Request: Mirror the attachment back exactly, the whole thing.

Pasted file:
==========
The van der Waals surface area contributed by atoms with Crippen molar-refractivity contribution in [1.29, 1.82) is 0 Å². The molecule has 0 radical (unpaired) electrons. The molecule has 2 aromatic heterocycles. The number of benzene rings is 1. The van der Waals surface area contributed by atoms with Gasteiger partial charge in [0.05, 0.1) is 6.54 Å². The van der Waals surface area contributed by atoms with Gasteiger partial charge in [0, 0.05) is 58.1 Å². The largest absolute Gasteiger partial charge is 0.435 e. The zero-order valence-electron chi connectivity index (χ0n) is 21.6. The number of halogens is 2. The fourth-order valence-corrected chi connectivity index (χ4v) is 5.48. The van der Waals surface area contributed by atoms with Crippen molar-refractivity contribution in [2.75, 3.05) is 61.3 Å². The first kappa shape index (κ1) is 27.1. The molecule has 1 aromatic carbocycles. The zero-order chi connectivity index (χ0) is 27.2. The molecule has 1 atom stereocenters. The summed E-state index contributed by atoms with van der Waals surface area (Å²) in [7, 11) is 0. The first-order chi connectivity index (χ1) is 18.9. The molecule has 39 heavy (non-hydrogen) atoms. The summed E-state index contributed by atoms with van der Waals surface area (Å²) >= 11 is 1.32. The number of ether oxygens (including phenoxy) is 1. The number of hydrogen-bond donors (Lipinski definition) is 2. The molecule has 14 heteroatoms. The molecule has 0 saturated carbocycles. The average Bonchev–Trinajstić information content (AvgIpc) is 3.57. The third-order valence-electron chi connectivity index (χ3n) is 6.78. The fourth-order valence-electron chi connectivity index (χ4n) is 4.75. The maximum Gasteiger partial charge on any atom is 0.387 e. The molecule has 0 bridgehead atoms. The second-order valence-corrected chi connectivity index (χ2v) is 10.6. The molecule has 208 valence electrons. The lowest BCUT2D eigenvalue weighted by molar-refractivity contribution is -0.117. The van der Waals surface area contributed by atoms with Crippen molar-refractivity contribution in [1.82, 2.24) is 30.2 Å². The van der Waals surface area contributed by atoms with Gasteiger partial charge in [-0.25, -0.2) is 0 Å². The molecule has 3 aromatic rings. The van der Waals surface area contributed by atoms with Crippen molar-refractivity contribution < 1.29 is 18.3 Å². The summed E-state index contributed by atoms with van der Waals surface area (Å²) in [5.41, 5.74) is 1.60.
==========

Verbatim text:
The van der Waals surface area contributed by atoms with Crippen molar-refractivity contribution in [1.29, 1.82) is 0 Å². The molecule has 0 radical (unpaired) electrons. The molecule has 2 aromatic heterocycles. The number of benzene rings is 1. The van der Waals surface area contributed by atoms with Gasteiger partial charge in [0.05, 0.1) is 6.54 Å². The van der Waals surface area contributed by atoms with Gasteiger partial charge in [0, 0.05) is 58.1 Å². The largest absolute Gasteiger partial charge is 0.435 e. The zero-order valence-electron chi connectivity index (χ0n) is 21.6. The number of halogens is 2. The fourth-order valence-corrected chi connectivity index (χ4v) is 5.48. The van der Waals surface area contributed by atoms with Crippen molar-refractivity contribution in [2.75, 3.05) is 61.3 Å². The first kappa shape index (κ1) is 27.1. The molecule has 1 aromatic carbocycles. The zero-order chi connectivity index (χ0) is 27.2. The molecule has 1 atom stereocenters. The summed E-state index contributed by atoms with van der Waals surface area (Å²) in [7, 11) is 0. The first-order chi connectivity index (χ1) is 18.9. The molecule has 39 heavy (non-hydrogen) atoms. The summed E-state index contributed by atoms with van der Waals surface area (Å²) >= 11 is 1.32. The number of ether oxygens (including phenoxy) is 1. The number of hydrogen-bond donors (Lipinski definition) is 2. The molecule has 14 heteroatoms. The molecule has 0 saturated carbocycles. The average Bonchev–Trinajstić information content (AvgIpc) is 3.57. The third-order valence-electron chi connectivity index (χ3n) is 6.78. The fourth-order valence-electron chi connectivity index (χ4n) is 4.75. The maximum Gasteiger partial charge on any atom is 0.387 e. The molecule has 0 bridgehead atoms. The second-order valence-corrected chi connectivity index (χ2v) is 10.6. The molecule has 208 valence electrons. The lowest BCUT2D eigenvalue weighted by molar-refractivity contribution is -0.117. The van der Waals surface area contributed by atoms with Crippen molar-refractivity contribution in [1.82, 2.24) is 30.2 Å². The van der Waals surface area contributed by atoms with Gasteiger partial charge in [-0.25, -0.2) is 0 Å². The molecule has 3 aromatic rings. The van der Waals surface area contributed by atoms with Crippen molar-refractivity contribution < 1.29 is 18.3 Å². The summed E-state index contributed by atoms with van der Waals surface area (Å²) in [5.41, 5.74) is 1.60.